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Reflecting on Your Inner Warrior


Have you ever looked back on the moments that you felt almost crushed you. Ones that beat you down so far you never imagined you would get back up again? Yet, here you are!


Now, take those same moments and see them from a different angle, on how they defined who you are today? Where would you be without them? Who would you be?


I read this tonight; a meme on Facebook that started the reasoning for this entry. A simple quote, that somehow describes the purposes of my own childhood.



I have written about my PTSD, triggers, and spoken to many of you on a personal level about why I have those residual effects of trauma. I've always been open, honest and raw when it comes to life.


So here it goes.


I was 5 years old. Just started kindergarten, parents newly separated, when the sexual abuse started. It was your statistical situation. Close family member. A person who everyone loved, seemed on the outside to be a carefree, fun loving person. Yet there was darkness that no one could see, at least they refused to acknowledge. This person was not who they seemed. My childhood ended at 5 years old. This lasted 5 years more. Panic attacks started around that time. Over eating. Bulimia. Self harm. I was 10. At 10 years old the was over, but I was left to process all of this in my own juvenile mind.


I was 16 years old when I finally came forward. In the result of my accusations and truth about the beloved family member, there were sides taken, myself and supportive mother were disowned from the rest of the family. Alienated.


However because I came forward, so did others in my family. Some of my generation, some from the older generation. I was in shock to know that this had been going on for years, for decades, and all there was was silence. I was 16 years old when I found my voice, my courage, and what I know now warrior self to be the one who took that first step in stopping it all.


The authorities did nothing. Coming from a small town, there was conflict of interest among my abuser and police. Long story short, the charges were dropped.


That is when the depression, anxiety and PTSD took over. Over the years I would hear there were foster kids and church youth groups this person would be involved with. Each time, I would call Children's Aid. Why? To protect someone else when no one could protect me.


It fueled me. I felt I had to be the one to say something, when the whole reason I went through it was because no one talked about it. And it hurt every step of the way. Yes, there were thoughts of suicide. Yes, there were moments when I wanted the pain to end. I sought professional help when I was at my lowest. I still felt I faught alone, and most days it felt like I was losing.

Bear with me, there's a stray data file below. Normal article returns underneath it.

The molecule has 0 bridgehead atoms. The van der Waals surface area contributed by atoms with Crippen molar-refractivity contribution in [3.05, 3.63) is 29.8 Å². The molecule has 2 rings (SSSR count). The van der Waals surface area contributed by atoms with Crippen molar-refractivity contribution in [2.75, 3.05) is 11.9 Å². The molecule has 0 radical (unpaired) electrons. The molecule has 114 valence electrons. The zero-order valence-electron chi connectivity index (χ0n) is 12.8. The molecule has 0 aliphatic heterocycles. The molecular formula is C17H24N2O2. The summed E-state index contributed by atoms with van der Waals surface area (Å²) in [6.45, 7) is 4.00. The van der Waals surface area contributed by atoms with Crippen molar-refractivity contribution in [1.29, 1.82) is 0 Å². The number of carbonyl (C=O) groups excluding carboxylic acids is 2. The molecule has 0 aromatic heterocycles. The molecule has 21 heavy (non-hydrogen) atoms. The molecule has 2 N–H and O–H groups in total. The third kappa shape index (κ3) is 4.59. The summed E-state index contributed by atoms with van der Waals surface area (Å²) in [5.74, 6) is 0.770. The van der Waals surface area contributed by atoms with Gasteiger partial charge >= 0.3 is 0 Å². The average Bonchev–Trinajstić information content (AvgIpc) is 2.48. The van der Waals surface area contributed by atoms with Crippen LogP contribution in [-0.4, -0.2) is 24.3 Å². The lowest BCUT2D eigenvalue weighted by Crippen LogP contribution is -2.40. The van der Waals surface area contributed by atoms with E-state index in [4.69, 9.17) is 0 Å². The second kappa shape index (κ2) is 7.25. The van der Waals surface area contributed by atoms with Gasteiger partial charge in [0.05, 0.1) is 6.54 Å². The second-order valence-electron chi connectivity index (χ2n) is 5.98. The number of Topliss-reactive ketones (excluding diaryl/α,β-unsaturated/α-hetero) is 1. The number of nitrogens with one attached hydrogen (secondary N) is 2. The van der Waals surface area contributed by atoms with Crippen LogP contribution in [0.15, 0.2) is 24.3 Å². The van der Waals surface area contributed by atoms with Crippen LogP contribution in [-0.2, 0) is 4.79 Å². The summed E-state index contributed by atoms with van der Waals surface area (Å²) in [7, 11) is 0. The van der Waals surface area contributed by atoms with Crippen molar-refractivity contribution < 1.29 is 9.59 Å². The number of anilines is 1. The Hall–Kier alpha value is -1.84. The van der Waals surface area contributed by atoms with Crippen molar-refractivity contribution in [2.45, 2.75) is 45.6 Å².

And then one day my friend said, "You are the strongest person I know." And there it was. How could someone see that in me when I felt was broken, tired and defeated. It made me stop and reflect.


I was strong. There was a fire in me, that even in its moments of just glowing embers, still burned. I started to use it as my fuel to succeed rather than let it burn me. I was determined to not allow one person to not only take my childhood, my adolescence but not my whole life. I made sure that those 5 years of abuse did not define me, but the years after of surviving and healing did.


That quote above, is the description of my entire fight. The need to break the pattern of my family secrets and trauma. I am not seeking validation, nor recognition in this, but only for all of you to take a look at your life.


Take a deep look at where you once were, and where you are now. I know without all that had happened to me, my life now, all that I have and am thankful for would not have existed without that fight for survival and justice. And I think for the first time in my life I can say that I am proud of myself.


And that is what I want for all of you. I want you to acknowledge all you have been through, all you have done to get through it, or still going through and know you are strong. Be proud of yourself. Keep fighting. It does get better. Allow the fire you think will hurt you to build, and fuel you forward. Be your own warrior.


~ Carrie

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